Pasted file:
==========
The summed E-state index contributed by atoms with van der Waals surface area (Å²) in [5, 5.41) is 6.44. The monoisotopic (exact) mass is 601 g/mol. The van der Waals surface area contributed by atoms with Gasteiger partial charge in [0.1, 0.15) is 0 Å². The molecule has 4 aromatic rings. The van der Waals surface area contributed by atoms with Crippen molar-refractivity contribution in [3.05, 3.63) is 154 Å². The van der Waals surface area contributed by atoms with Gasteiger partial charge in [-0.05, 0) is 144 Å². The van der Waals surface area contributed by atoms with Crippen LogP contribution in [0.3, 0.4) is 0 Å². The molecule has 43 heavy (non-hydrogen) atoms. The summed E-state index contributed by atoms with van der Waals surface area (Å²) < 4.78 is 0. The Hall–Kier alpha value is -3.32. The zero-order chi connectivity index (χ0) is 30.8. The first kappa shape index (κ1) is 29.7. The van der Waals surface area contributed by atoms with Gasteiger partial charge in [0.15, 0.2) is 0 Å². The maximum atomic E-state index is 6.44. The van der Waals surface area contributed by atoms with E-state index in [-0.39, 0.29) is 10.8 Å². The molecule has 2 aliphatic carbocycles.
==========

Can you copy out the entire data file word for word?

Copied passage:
The summed E-state index contributed by atoms with van der Waals surface area (Å²) in [5, 5.41) is 6.44. The monoisotopic (exact) mass is 601 g/mol. The van der Waals surface area contributed by atoms with Gasteiger partial charge in [0.1, 0.15) is 0 Å². The molecule has 4 aromatic rings. The van der Waals surface area contributed by atoms with Crippen molar-refractivity contribution in [3.05, 3.63) is 154 Å². The van der Waals surface area contributed by atoms with Gasteiger partial charge in [-0.05, 0) is 144 Å². The van der Waals surface area contributed by atoms with Crippen LogP contribution in [0.3, 0.4) is 0 Å². The molecule has 43 heavy (non-hydrogen) atoms. The summed E-state index contributed by atoms with van der Waals surface area (Å²) < 4.78 is 0. The Hall–Kier alpha value is -3.32. The zero-order chi connectivity index (χ0) is 30.8. The first kappa shape index (κ1) is 29.7. The van der Waals surface area contributed by atoms with Gasteiger partial charge in [0.15, 0.2) is 0 Å². The maximum atomic E-state index is 6.44. The van der Waals surface area contributed by atoms with E-state index in [-0.39, 0.29) is 10.8 Å². The molecule has 2 aliphatic carbocycles.